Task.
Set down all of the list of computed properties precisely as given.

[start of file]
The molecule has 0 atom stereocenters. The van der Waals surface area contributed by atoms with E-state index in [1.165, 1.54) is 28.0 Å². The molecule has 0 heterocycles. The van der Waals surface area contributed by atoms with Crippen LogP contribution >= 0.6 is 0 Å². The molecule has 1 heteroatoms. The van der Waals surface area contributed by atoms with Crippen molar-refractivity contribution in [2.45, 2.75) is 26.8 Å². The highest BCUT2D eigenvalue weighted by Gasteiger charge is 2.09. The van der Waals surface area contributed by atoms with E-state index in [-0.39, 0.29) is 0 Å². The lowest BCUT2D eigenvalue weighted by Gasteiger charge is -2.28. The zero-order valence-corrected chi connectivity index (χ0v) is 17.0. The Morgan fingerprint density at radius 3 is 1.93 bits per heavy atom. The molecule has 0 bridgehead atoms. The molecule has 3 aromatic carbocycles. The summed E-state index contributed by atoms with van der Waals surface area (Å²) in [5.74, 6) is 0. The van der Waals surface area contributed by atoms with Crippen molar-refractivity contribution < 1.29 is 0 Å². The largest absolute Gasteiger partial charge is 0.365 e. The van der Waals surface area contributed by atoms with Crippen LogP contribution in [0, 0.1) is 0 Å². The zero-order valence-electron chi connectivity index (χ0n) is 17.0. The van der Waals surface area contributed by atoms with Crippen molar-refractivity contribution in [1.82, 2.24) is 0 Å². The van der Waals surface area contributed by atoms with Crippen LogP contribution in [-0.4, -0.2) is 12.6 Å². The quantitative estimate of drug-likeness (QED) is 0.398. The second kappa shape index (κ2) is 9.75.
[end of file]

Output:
The molecule has 0 atom stereocenters. The van der Waals surface area contributed by atoms with E-state index in [1.165, 1.54) is 28.0 Å². The molecule has 0 heterocycles. The van der Waals surface area contributed by atoms with Crippen LogP contribution >= 0.6 is 0 Å². The molecule has 1 heteroatoms. The van der Waals surface area contributed by atoms with Crippen molar-refractivity contribution in [2.45, 2.75) is 26.8 Å². The highest BCUT2D eigenvalue weighted by Gasteiger charge is 2.09. The van der Waals surface area contributed by atoms with E-state index in [-0.39, 0.29) is 0 Å². The lowest BCUT2D eigenvalue weighted by Gasteiger charge is -2.28. The zero-order valence-corrected chi connectivity index (χ0v) is 17.0. The Morgan fingerprint density at radius 3 is 1.93 bits per heavy atom. The molecule has 0 bridgehead atoms. The molecule has 3 aromatic carbocycles. The summed E-state index contributed by atoms with van der Waals surface area (Å²) in [5.74, 6) is 0. The van der Waals surface area contributed by atoms with Crippen molar-refractivity contribution < 1.29 is 0 Å². The largest absolute Gasteiger partial charge is 0.365 e. The van der Waals surface area contributed by atoms with Crippen LogP contribution in [0, 0.1) is 0 Å². The zero-order valence-electron chi connectivity index (χ0n) is 17.0. The van der Waals surface area contributed by atoms with Crippen molar-refractivity contribution in [1.82, 2.24) is 0 Å². The van der Waals surface area contributed by atoms with Crippen LogP contribution in [-0.4, -0.2) is 12.6 Å². The quantitative estimate of drug-likeness (QED) is 0.398. The second kappa shape index (κ2) is 9.75.